28 February 2005
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24 March 2014
Man United's Freshfields defender sticks his heels in
The lawyer currently standing between Malcolm Glazer and Manchester United - Freshfields Bruckhaus Deringer partner Mark Rawlinson - also took a strong stance on a board's fiduciary duty to shareholders when advising on the failed P&O Princess-Royal Caribbean merger.
At the behest of Royal's investment bankers Goldman Sachs, P&O, advised by Rawlinson, agreed to a highly controversial 2 per cent break fee, plus a joint venture that was seen by P&O's rival suitor Carnival as a poison pill.
At the time Carnival kicked off about the agreement, but it was never litigated and the break fee was paid out before P&O ultimately merged with Carnival. However, eyebrows were raised on the basis that break fees are unfair to shareholders because they are an impediment to a better offer.
The Takeover Panel did rule retrospectively that dual-listed company mergers would in future be covered by the Takeover Code and therefore subject to a maximum break fee of just 1 per cent.
But don't expect Freshfields to cave in on its advice to the Manchester United board that it can reject the bid as bad for the company, even if the price offered to the shareholders is fair. The firm believes there is legal precedent from Scottish case Dawson International v Coats Patons (1991). And Rawlinson has previous for sticking his neck out on fiduciary duty.
CC and Chiomenti tread lightly on Citigroup's Italian job
The plot just keeps on thickening in the veritable stew that is Parmalat, and now it's Clifford Chance and Chiomenti in the pot. Both firms have long advised Citigroup on the Parmalat restructuring and are now representing the bank in its action against the Italian authorities responsible for the restructuring. The suit filed in Lazio last October claims that the Ministry of Productive Activities and the Ministry of Agriculture and Forestry, which have broad oversight of Parmalat's restructuring, have failed to ensure a fair process for considering creditors' claims. But rumours are circling the Italian market that both firms are desperate not to offend the all-powerful Berlusconi regime. Lawyers from Clifford Chance and Chiomenti are advising Citigroup on the suit, but its two independent administrative law specialists - Professor Scoca and Professor Police - will lead the court action. Incurring the wrath of banks is, after all, one thing, but the wrath of Berlusconi may well be another.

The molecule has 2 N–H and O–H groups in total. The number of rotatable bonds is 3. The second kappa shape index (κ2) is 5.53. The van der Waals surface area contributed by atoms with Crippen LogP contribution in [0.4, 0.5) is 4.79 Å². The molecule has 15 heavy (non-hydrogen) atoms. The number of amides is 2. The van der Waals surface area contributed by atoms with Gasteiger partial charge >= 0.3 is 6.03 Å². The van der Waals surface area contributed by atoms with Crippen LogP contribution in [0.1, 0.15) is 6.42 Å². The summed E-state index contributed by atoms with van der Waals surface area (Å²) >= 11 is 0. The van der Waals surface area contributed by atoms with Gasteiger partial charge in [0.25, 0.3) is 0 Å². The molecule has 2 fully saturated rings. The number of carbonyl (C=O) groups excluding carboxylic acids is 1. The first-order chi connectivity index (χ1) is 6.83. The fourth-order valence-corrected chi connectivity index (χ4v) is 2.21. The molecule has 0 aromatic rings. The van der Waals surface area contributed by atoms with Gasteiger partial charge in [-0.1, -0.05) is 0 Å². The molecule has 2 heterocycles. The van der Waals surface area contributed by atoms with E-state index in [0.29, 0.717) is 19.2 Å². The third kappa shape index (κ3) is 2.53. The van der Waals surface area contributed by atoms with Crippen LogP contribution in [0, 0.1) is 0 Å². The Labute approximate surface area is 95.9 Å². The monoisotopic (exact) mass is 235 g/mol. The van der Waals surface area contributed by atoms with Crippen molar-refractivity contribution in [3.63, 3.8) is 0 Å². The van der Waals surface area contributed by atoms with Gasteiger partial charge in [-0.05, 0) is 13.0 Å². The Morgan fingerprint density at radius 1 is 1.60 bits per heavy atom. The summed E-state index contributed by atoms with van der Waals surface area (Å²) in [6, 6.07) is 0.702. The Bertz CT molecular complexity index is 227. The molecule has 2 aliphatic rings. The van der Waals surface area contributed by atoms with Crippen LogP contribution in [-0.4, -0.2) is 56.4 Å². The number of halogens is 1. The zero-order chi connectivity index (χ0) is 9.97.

Bristol becomes the new hot property
Lawyers are on the move and Bristol is a favourite destination. While reading your copy of The Lawyer on the Tube or stuck in the back of a taxi somewhere, you're probably thinking, who can blame them? A strategy to increase the profile of the region, which has seen significant investment in Bristol in the past five years, has paid dividends. And it seems that the influx of legal brains has provided an unanticipated catalyst to the city's commercial property market. Bizarrely, it appears to be being driven by law firms. Bevan Brittan, Bond Pearce, Burges Salmon, Clarke Willmott, Osborne Clarke and TLT have all been in the market recently or are about to get on the move to larger, swishier premises. Maybe it's time for other firms to call their South West property consultants.
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